the proper care and feeding of green thumbs
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Speaking of purple plant pigments, the ones in opal basil are responsible for turning aromatic vinegars a beautiful shade of rose, I always look forward to preparing them during the summer.
For all of us who enjoy this lovely plant it will come as a shock that the Greeks believed the herb to be driving men to madness. It is associated with the basilisk and folk tales say one needs to curse and rant when planting it in order for it to grow, because it embodies hatred and anger and it’s born of scorpion’s poison.
For a good part of the summer the house is strewn with bunches of herbs hung up to dry. The children disapprove. The cat is reluctant to approach them. The surface below them gets messy.
I keep gathering the fragrant greens, excited by their fast growth in June, and tend to put off grinding and storing them in jars, a task which gets tedious after ten minutes.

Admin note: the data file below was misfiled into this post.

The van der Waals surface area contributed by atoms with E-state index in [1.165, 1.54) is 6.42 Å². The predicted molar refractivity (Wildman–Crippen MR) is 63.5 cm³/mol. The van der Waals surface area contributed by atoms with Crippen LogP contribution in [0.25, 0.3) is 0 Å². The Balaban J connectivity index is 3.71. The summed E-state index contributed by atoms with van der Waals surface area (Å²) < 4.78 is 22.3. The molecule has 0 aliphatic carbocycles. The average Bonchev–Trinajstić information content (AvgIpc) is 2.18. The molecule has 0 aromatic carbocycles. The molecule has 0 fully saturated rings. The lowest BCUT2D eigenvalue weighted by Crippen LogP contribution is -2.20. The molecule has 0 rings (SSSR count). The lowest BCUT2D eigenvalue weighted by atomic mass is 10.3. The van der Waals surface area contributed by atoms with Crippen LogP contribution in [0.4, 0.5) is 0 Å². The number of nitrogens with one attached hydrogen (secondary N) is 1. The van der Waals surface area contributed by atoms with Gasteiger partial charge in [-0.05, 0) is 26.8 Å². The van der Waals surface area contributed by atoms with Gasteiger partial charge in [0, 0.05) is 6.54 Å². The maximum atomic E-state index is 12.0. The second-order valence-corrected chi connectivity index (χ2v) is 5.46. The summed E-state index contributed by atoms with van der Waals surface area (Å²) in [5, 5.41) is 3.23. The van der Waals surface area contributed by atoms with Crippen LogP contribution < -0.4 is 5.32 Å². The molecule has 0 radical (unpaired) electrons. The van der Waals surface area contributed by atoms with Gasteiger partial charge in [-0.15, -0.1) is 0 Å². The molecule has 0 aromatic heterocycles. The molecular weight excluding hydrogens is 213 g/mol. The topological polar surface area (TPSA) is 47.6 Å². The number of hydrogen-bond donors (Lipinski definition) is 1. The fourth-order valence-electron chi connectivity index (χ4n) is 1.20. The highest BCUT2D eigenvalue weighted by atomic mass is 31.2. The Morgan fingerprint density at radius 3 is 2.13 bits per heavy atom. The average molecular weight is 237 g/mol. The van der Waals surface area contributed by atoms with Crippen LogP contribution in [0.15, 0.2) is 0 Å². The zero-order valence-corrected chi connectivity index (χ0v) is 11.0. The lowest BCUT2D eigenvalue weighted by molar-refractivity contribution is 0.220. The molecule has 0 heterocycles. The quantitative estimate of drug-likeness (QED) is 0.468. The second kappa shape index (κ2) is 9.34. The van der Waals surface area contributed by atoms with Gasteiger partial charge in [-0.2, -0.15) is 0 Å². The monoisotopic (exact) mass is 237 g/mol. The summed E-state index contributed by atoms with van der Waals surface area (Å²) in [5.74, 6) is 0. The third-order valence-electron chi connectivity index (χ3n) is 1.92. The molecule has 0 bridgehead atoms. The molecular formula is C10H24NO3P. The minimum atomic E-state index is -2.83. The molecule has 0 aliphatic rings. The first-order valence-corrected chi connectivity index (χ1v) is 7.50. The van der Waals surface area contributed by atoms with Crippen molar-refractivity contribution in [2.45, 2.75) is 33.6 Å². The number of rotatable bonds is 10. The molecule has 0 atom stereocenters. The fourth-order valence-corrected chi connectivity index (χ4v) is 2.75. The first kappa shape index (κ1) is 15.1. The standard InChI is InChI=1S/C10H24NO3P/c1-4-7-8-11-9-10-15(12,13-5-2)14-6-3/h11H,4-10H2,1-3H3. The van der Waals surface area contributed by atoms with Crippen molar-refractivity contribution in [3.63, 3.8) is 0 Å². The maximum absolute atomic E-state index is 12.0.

By the time I finally resign myself to processing them, the bunches are crunchy and the herbs release their scent freely when crushed, trying to assert their flavors from a distance. The kitchen smells like mint, then thyme, then dill, then lovage, while, slowly, the jars get filled, labeled and stored neatly on the shelves in the pantry. Read more…
I can’t figure out the precise point when a fast spreading plant becomes a ground cover. Some, like ivy, periwinkle and the beautiful blue flowering plumbago in the picture, are quite obvious, others, like lily of the valley and sweet violets, take you by surprise, starting with a shy little clump in spring and filling the garden with their prolific progeny in one season.
I guess if we define as perennial ground cover any plant that fills up all the space it occupies, we can expand the list to include daylilies, beebalms, tickseed, irises, raspberry thickets and strawberry patches. Read more…